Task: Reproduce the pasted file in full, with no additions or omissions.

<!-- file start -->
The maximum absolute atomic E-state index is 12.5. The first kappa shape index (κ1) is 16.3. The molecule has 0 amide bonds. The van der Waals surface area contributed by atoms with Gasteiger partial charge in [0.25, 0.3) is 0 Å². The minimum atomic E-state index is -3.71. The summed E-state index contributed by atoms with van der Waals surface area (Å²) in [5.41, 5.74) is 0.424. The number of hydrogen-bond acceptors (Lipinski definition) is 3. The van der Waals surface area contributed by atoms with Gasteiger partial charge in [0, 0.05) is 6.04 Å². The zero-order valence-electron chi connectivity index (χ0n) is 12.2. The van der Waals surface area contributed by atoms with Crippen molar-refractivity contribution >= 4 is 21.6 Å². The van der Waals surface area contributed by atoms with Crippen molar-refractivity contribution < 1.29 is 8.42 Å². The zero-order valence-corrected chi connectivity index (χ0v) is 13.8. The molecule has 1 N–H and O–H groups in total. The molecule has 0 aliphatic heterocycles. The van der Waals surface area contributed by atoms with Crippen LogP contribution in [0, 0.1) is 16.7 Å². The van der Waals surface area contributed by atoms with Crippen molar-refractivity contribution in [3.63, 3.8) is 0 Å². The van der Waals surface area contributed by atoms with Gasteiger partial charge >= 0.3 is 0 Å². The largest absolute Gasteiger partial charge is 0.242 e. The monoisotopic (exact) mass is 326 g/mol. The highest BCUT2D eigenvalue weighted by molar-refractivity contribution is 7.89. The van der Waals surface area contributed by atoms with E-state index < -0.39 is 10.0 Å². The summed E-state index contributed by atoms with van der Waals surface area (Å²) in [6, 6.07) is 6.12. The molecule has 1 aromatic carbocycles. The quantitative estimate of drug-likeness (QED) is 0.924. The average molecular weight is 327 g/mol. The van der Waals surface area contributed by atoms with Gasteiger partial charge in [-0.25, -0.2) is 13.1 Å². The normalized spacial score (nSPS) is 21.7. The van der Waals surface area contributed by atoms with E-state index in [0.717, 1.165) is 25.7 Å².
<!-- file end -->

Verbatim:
The maximum absolute atomic E-state index is 12.5. The first kappa shape index (κ1) is 16.3. The molecule has 0 amide bonds. The van der Waals surface area contributed by atoms with Gasteiger partial charge in [0.25, 0.3) is 0 Å². The minimum atomic E-state index is -3.71. The summed E-state index contributed by atoms with van der Waals surface area (Å²) in [5.41, 5.74) is 0.424. The number of hydrogen-bond acceptors (Lipinski definition) is 3. The van der Waals surface area contributed by atoms with Gasteiger partial charge in [0, 0.05) is 6.04 Å². The zero-order valence-electron chi connectivity index (χ0n) is 12.2. The van der Waals surface area contributed by atoms with Crippen molar-refractivity contribution >= 4 is 21.6 Å². The van der Waals surface area contributed by atoms with Crippen molar-refractivity contribution < 1.29 is 8.42 Å². The zero-order valence-corrected chi connectivity index (χ0v) is 13.8. The molecule has 1 N–H and O–H groups in total. The molecule has 0 aliphatic heterocycles. The van der Waals surface area contributed by atoms with Crippen LogP contribution in [0, 0.1) is 16.7 Å². The van der Waals surface area contributed by atoms with Crippen molar-refractivity contribution in [3.63, 3.8) is 0 Å². The van der Waals surface area contributed by atoms with Gasteiger partial charge >= 0.3 is 0 Å². The largest absolute Gasteiger partial charge is 0.242 e. The monoisotopic (exact) mass is 326 g/mol. The highest BCUT2D eigenvalue weighted by molar-refractivity contribution is 7.89. The van der Waals surface area contributed by atoms with E-state index < -0.39 is 10.0 Å². The summed E-state index contributed by atoms with van der Waals surface area (Å²) in [6, 6.07) is 6.12. The molecule has 1 aromatic carbocycles. The quantitative estimate of drug-likeness (QED) is 0.924. The average molecular weight is 327 g/mol. The van der Waals surface area contributed by atoms with Gasteiger partial charge in [-0.25, -0.2) is 13.1 Å². The normalized spacial score (nSPS) is 21.7. The van der Waals surface area contributed by atoms with E-state index in [0.717, 1.165) is 25.7 Å².